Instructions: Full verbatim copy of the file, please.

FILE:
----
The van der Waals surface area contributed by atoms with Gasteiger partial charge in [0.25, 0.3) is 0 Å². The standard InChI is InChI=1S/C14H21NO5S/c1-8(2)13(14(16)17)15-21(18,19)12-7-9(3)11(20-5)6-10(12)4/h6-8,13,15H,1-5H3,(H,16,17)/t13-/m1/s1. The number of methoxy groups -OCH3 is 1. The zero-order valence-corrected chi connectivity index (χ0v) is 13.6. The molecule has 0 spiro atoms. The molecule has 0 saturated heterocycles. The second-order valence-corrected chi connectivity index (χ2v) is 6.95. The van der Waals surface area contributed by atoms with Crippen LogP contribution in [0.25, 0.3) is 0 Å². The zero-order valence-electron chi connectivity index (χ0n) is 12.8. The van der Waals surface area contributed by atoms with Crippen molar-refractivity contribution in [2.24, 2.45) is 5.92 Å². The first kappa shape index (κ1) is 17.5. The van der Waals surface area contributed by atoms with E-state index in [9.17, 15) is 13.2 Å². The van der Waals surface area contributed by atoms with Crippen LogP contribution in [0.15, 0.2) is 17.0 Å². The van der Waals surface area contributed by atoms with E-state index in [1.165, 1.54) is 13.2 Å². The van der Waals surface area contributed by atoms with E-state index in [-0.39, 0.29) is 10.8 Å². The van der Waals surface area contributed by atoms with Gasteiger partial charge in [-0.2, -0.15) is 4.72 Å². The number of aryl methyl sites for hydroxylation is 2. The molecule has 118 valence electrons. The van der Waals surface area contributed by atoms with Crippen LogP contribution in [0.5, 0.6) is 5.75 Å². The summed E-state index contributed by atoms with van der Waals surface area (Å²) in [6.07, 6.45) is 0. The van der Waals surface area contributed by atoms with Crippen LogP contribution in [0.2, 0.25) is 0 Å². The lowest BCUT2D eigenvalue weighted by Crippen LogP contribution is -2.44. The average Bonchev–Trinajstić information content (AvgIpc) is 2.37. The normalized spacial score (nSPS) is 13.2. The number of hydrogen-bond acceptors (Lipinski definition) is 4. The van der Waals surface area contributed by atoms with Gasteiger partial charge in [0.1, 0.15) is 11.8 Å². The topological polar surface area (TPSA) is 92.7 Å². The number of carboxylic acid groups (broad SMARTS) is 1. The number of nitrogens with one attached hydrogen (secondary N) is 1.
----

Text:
The van der Waals surface area contributed by atoms with Gasteiger partial charge in [0.25, 0.3) is 0 Å². The standard InChI is InChI=1S/C14H21NO5S/c1-8(2)13(14(16)17)15-21(18,19)12-7-9(3)11(20-5)6-10(12)4/h6-8,13,15H,1-5H3,(H,16,17)/t13-/m1/s1. The number of methoxy groups -OCH3 is 1. The zero-order valence-corrected chi connectivity index (χ0v) is 13.6. The molecule has 0 spiro atoms. The molecule has 0 saturated heterocycles. The second-order valence-corrected chi connectivity index (χ2v) is 6.95. The van der Waals surface area contributed by atoms with Crippen LogP contribution in [0.25, 0.3) is 0 Å². The zero-order valence-electron chi connectivity index (χ0n) is 12.8. The van der Waals surface area contributed by atoms with Crippen molar-refractivity contribution in [2.24, 2.45) is 5.92 Å². The first kappa shape index (κ1) is 17.5. The van der Waals surface area contributed by atoms with E-state index in [9.17, 15) is 13.2 Å². The van der Waals surface area contributed by atoms with Crippen LogP contribution in [0.15, 0.2) is 17.0 Å². The van der Waals surface area contributed by atoms with E-state index in [1.165, 1.54) is 13.2 Å². The van der Waals surface area contributed by atoms with E-state index in [-0.39, 0.29) is 10.8 Å². The van der Waals surface area contributed by atoms with Gasteiger partial charge in [-0.2, -0.15) is 4.72 Å². The number of aryl methyl sites for hydroxylation is 2. The molecule has 118 valence electrons. The van der Waals surface area contributed by atoms with Crippen LogP contribution in [0.5, 0.6) is 5.75 Å². The summed E-state index contributed by atoms with van der Waals surface area (Å²) in [6.07, 6.45) is 0. The van der Waals surface area contributed by atoms with Crippen LogP contribution in [0.2, 0.25) is 0 Å². The lowest BCUT2D eigenvalue weighted by Crippen LogP contribution is -2.44. The average Bonchev–Trinajstić information content (AvgIpc) is 2.37. The normalized spacial score (nSPS) is 13.2. The number of hydrogen-bond acceptors (Lipinski definition) is 4. The van der Waals surface area contributed by atoms with Gasteiger partial charge in [0.1, 0.15) is 11.8 Å². The topological polar surface area (TPSA) is 92.7 Å². The number of carboxylic acid groups (broad SMARTS) is 1. The number of nitrogens with one attached hydrogen (secondary N) is 1.